Board Game Step Ladder – Card Drafting

One of today’s most popular board game mechanics is card drafting. Come join us as we explore this in depth on today's Step Ladder!

The theme of today’s Step Ladder is card drafting. The card drafting mechanic is a very popular one and comes in two varieties. In one type of card drafting, there is a display of cards that the players take turns choosing cards from. In the second type, each player holds a handful of cards, selects one or more of those cards to keep, and the unwanted cards get passed on to one of their neighboring players. This particular Step Ladder is focused on the second type of card drafting.

So let’s explore this mechanic and elevate it.

Sushi Go -> Fields of Green -> Ginkgopolis

Sushi Go

Sushi Go is a charming pick and pass game designed by Phil Walker-Harding (of Imhotep and Gizmos fame) in which the players are trying to collect various pieces of sushi in order to score points; each type of sushi scoring in different ways. For instance, some only score points if you have a certain amount of them, some score more points the more of the same type you acquire, and others score points only for whoever has the most of that kind at the end of the game. It’s the method in which you acquire these different pieces of sushi that really makes the game interesting, though.

These are the card types and each scores differently. For example: dumplings score more the more of them you collect while maki only provides points to the players who have the most.

At the beginning of each round (of which there are 3) each player is dealt a hand of random cards which feature adorable images of anthropomorphized sushi on them. From this hand, the players will select a single card to keep. Then players reveal their selection and pass the remaining cards to their neighbors. This sequence of events continues until every player has played every card from their hand at which time end of round scoring is performed. Then new cards are dealt and the next round begins. When the game ends, whoever has scored the most points wins the game.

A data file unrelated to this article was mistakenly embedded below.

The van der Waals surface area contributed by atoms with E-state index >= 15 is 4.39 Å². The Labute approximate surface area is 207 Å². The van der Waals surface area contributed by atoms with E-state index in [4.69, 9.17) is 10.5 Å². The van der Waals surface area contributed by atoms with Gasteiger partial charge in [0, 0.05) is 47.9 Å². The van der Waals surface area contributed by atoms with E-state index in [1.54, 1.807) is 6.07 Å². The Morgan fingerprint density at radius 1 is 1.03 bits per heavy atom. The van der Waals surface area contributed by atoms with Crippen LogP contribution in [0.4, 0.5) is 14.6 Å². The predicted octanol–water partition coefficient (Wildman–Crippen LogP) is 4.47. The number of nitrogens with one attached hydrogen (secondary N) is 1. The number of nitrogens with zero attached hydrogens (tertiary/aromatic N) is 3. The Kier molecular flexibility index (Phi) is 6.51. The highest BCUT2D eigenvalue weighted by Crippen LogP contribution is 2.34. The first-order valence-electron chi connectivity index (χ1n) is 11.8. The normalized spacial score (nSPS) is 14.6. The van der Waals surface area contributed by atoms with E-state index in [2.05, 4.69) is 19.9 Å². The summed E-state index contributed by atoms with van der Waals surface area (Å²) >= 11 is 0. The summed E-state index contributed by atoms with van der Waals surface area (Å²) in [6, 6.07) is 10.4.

Enticing artwork aside, there are multiple reasons that Sushi Go has enjoyed such widespread popularity. First and foremost is the game’s play time. Sushi Go can be taught in under two minutes and only takes about 20 minutes to play. The rules are very easy to grasp making this the perfect game for people that might be new to the hobby. And there lies the rub.

This player has scored 39 points. Pudding = 6, Tempura = 5, Sashimi = 10, Dumpling = 6, Salmon Nigiri = 6 (because there is a wasabi behind it), Maki = 6.

Sushi Go’s simplicity is both its greatest strength and its greatest weakness. Sure, there are plenty of things to consider here: which cards to take, how taking those cards affects you, and how the ones left behind will affect your opponents as well as trying to remember which handful of cards holds what, but the game never feels very… challenging. A large part of the game comes down to whether or not you’re lucky enough to receive the cards that you were hoping to receive. This simplistic rules set is why Sushi Go sits at the bottom of this step ladder. It’s a fantastic game, but nowhere near as challenging as the next one.

Read our review of Sushi Go! Party.
Read our review of Sushi Roll! (the dice game).
Read our review of Sushi Go! Spin Som Dim Sum.

Fields of Green

Fields of Green, by Vangelis Bagiartakis (well known for his game Dice City), is the next step in our  card drafting step ladder. Like Sushi Go, you’re dealt a hand of cards, choose one, and then pass the others on in an effort to score the most points by the end of the game. Whereas Sushi Go is primarily a set collection game, Fields of Green is both a resource management and tableau building game. Also, unlike Sushi Go where each person’s opening hand is determined by fate, every player in Fields of Green will have some direct influence over the types of cards that will be available for drafting in the upcoming round.

At the beginning of the game, you start with very little: a water tower, a grain silo, and a bit of money.